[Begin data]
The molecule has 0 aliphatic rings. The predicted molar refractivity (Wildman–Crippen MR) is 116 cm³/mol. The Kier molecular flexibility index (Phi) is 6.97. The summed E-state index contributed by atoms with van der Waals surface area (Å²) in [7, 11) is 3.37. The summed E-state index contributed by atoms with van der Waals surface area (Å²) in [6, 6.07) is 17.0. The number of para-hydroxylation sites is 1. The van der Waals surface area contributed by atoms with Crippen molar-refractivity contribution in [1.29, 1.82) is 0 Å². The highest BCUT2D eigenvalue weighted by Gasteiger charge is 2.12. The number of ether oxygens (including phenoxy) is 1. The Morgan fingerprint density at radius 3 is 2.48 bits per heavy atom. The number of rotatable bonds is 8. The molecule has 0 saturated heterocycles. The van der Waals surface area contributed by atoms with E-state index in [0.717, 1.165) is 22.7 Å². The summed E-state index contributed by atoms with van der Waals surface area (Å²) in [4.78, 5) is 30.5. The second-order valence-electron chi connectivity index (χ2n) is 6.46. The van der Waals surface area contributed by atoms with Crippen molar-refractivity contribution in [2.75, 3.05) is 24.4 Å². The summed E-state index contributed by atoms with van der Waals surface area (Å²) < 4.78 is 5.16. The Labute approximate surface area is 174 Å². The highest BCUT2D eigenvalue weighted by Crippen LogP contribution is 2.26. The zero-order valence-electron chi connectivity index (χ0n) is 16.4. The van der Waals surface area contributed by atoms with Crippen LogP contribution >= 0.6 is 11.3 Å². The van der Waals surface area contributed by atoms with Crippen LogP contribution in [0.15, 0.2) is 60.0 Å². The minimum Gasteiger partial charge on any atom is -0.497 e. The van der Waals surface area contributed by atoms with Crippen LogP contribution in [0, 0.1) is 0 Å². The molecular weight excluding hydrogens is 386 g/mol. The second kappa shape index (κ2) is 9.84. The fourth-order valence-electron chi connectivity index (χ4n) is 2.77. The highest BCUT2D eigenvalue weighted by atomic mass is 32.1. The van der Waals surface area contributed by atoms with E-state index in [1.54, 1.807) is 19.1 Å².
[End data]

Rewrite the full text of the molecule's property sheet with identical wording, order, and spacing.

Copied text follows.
The molecule has 0 aliphatic rings. The predicted molar refractivity (Wildman–Crippen MR) is 116 cm³/mol. The Kier molecular flexibility index (Phi) is 6.97. The summed E-state index contributed by atoms with van der Waals surface area (Å²) in [7, 11) is 3.37. The summed E-state index contributed by atoms with van der Waals surface area (Å²) in [6, 6.07) is 17.0. The number of para-hydroxylation sites is 1. The van der Waals surface area contributed by atoms with Crippen molar-refractivity contribution in [1.29, 1.82) is 0 Å². The highest BCUT2D eigenvalue weighted by Gasteiger charge is 2.12. The number of ether oxygens (including phenoxy) is 1. The Morgan fingerprint density at radius 3 is 2.48 bits per heavy atom. The number of rotatable bonds is 8. The molecule has 0 saturated heterocycles. The van der Waals surface area contributed by atoms with E-state index in [0.717, 1.165) is 22.7 Å². The summed E-state index contributed by atoms with van der Waals surface area (Å²) in [4.78, 5) is 30.5. The second-order valence-electron chi connectivity index (χ2n) is 6.46. The van der Waals surface area contributed by atoms with Crippen molar-refractivity contribution in [2.75, 3.05) is 24.4 Å². The summed E-state index contributed by atoms with van der Waals surface area (Å²) < 4.78 is 5.16. The Labute approximate surface area is 174 Å². The highest BCUT2D eigenvalue weighted by Crippen LogP contribution is 2.26. The zero-order valence-electron chi connectivity index (χ0n) is 16.4. The van der Waals surface area contributed by atoms with Crippen LogP contribution >= 0.6 is 11.3 Å². The van der Waals surface area contributed by atoms with Crippen LogP contribution in [0.15, 0.2) is 60.0 Å². The minimum Gasteiger partial charge on any atom is -0.497 e. The van der Waals surface area contributed by atoms with Crippen LogP contribution in [0, 0.1) is 0 Å². The molecular weight excluding hydrogens is 386 g/mol. The second kappa shape index (κ2) is 9.84. The fourth-order valence-electron chi connectivity index (χ4n) is 2.77. The highest BCUT2D eigenvalue weighted by atomic mass is 32.1. The van der Waals surface area contributed by atoms with E-state index in [1.54, 1.807) is 19.1 Å².